Despite weak armor the Sprut-SDM1 has firepower of a modern main battle tank. It is claimed that in terms of firepower it is comparable to that of Russian T-72 and T-90 series tank. It is armed with a fully-stabilized 2A75M 125 mm smoothbore gun. It can fire all standard 125 mm ammunition used by T-72 and T-90 series tanks. Maximum range of fire is 2-2.5 km. There is an automatic ammunition loading system. It allows to have a crew of just 3 men, as there is no need for the loader.

   The Sprut-SDM1 can launch anti-tank guided missiles in the same manner as ordinary projectiles. This feature is common to all modern Russian tanks. The laser-guided anti-tank missiles are derived from 9M119M1 (Invar-M) missile. These have a range of up to 5 km and can also target low-flying helicopters.

   A total of 40 rounds including missiles are carried for the main gun. The autoloader holds 22 of them. Remaining 18 rounds are stored inside the hull. Typical ammunition load consists of 20 HE-FRAG rounds, 14 APFSDS anti-tank rounds and 6 anti-tank guided missiles. This tank has a rate of fire of 7 rounds per minute. Spent cases are automatically ejected behind the turret.

   There is a coaxial 7.62 mm machine gun. The Sprut-SDM1 is fitted with additional remotely controlled weapon station, armed with a 7.62 mm machine gun.

   The Sprut-SDM1 is fitted with new fire control system. It has new sights from the T-90MS main battle tank. One of the most important improvements is an independent commanders sight with thermal vision. It allows to acquire and engage targets faster. Once the tank commander spots a target, it is selected and the gun is laid on the target automatically. The gunner completes al the aiming and firing process. During that time commander looks for the next target. Such engagement method is called "hunter-killer" and is present on all modern main battle tanks.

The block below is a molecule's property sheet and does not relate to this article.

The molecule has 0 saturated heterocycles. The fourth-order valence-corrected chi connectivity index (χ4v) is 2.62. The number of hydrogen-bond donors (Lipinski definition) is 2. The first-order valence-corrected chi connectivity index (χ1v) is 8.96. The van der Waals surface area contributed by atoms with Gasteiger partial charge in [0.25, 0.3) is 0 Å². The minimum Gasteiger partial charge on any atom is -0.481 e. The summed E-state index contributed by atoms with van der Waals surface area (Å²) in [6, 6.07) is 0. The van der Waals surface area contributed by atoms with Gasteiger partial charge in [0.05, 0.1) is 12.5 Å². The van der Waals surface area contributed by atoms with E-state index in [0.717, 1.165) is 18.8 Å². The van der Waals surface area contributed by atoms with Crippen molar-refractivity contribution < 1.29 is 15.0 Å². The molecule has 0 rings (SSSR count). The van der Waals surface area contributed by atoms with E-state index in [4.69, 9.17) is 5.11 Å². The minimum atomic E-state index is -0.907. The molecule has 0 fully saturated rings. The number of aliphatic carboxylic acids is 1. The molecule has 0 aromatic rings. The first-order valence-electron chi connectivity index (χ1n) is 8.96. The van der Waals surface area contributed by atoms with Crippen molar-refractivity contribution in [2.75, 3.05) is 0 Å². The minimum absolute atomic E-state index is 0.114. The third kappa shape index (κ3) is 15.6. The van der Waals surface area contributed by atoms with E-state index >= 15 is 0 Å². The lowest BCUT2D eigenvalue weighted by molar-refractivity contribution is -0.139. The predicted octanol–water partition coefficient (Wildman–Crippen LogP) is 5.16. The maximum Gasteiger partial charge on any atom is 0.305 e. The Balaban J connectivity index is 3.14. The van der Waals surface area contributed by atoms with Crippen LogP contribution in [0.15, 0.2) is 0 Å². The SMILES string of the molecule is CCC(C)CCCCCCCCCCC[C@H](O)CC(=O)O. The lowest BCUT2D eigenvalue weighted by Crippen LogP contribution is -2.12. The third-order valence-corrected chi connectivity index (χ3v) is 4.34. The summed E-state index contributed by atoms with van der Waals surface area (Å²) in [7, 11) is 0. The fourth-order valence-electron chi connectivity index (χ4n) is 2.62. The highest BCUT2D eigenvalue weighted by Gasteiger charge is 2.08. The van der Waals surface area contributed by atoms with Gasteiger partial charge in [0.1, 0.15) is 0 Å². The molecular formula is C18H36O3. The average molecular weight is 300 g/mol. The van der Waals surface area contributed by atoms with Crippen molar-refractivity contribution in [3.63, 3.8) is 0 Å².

This light tank is operated by a crew of three, including commander, gunner and driver. Commander and gunner are seated in the two-man turret.

   The Sprut-SDM1 comes with new engine. It is powered by a UTD-29 multi-fuel diesel engine, developing 500 hp. The same naturally-aspirated engine is used on the BMP-3 infantry fighting vehicle and recent BMD-4M airborne combat vehicle. It is more modern comparing with the original 2V-06-2S engine of the previous Sprut-SD light tank. Some modifications were made to suspension. It uses unified components of the BMD-4M. This light tank has a hydropneumatic suspension with variable height control. Such suspension also the tank to be paradropped on platforms. It also allows the vehicle to lean in any direction.

   The Sprut-SDM1 is fully amphibious. On water it is propelled by two waterjets. Maximum amphibious speed on water is 7 km/h. Vehicle is sea worthy up to Sea State 3. Even when afloat it can fire its main gun in limited traverse range. This light tank can embark and disembark from amphibious assault ships on its own.

   The Il-76 cargo aircraft can carry two of these light tanks. The Sprut-SDM1 can be paradropped with the crew on board.

 

 
Sprut-SDM1

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Personal appeal from Andrius Genys